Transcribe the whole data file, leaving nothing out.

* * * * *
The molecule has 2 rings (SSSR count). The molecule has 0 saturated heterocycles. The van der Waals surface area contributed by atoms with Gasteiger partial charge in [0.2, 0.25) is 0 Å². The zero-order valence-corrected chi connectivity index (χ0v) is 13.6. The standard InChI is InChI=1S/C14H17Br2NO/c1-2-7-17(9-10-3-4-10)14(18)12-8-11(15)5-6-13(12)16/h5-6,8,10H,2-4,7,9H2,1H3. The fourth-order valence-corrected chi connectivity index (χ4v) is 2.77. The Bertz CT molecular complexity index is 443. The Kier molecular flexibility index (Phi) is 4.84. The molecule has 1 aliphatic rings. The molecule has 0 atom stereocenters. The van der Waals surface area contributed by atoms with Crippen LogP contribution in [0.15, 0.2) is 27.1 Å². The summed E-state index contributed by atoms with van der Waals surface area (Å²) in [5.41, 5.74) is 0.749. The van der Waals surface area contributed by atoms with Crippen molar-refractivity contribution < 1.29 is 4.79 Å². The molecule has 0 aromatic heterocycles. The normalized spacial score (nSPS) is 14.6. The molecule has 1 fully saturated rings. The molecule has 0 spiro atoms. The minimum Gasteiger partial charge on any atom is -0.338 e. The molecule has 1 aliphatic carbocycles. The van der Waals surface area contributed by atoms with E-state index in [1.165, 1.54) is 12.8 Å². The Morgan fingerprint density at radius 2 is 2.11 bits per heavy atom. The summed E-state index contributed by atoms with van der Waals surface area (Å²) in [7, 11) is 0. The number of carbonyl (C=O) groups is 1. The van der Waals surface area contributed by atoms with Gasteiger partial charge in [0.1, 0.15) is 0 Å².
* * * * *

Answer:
The molecule has 2 rings (SSSR count). The molecule has 0 saturated heterocycles. The van der Waals surface area contributed by atoms with Gasteiger partial charge in [0.2, 0.25) is 0 Å². The zero-order valence-corrected chi connectivity index (χ0v) is 13.6. The standard InChI is InChI=1S/C14H17Br2NO/c1-2-7-17(9-10-3-4-10)14(18)12-8-11(15)5-6-13(12)16/h5-6,8,10H,2-4,7,9H2,1H3. The fourth-order valence-corrected chi connectivity index (χ4v) is 2.77. The Bertz CT molecular complexity index is 443. The Kier molecular flexibility index (Phi) is 4.84. The molecule has 1 aliphatic rings. The molecule has 0 atom stereocenters. The van der Waals surface area contributed by atoms with Crippen LogP contribution in [0.15, 0.2) is 27.1 Å². The summed E-state index contributed by atoms with van der Waals surface area (Å²) in [5.41, 5.74) is 0.749. The van der Waals surface area contributed by atoms with Crippen molar-refractivity contribution < 1.29 is 4.79 Å². The molecule has 0 aromatic heterocycles. The normalized spacial score (nSPS) is 14.6. The molecule has 1 fully saturated rings. The molecule has 0 spiro atoms. The minimum Gasteiger partial charge on any atom is -0.338 e. The molecule has 1 aliphatic carbocycles. The van der Waals surface area contributed by atoms with E-state index in [1.165, 1.54) is 12.8 Å². The Morgan fingerprint density at radius 2 is 2.11 bits per heavy atom. The summed E-state index contributed by atoms with van der Waals surface area (Å²) in [7, 11) is 0. The number of carbonyl (C=O) groups is 1. The van der Waals surface area contributed by atoms with Gasteiger partial charge in [0.1, 0.15) is 0 Å².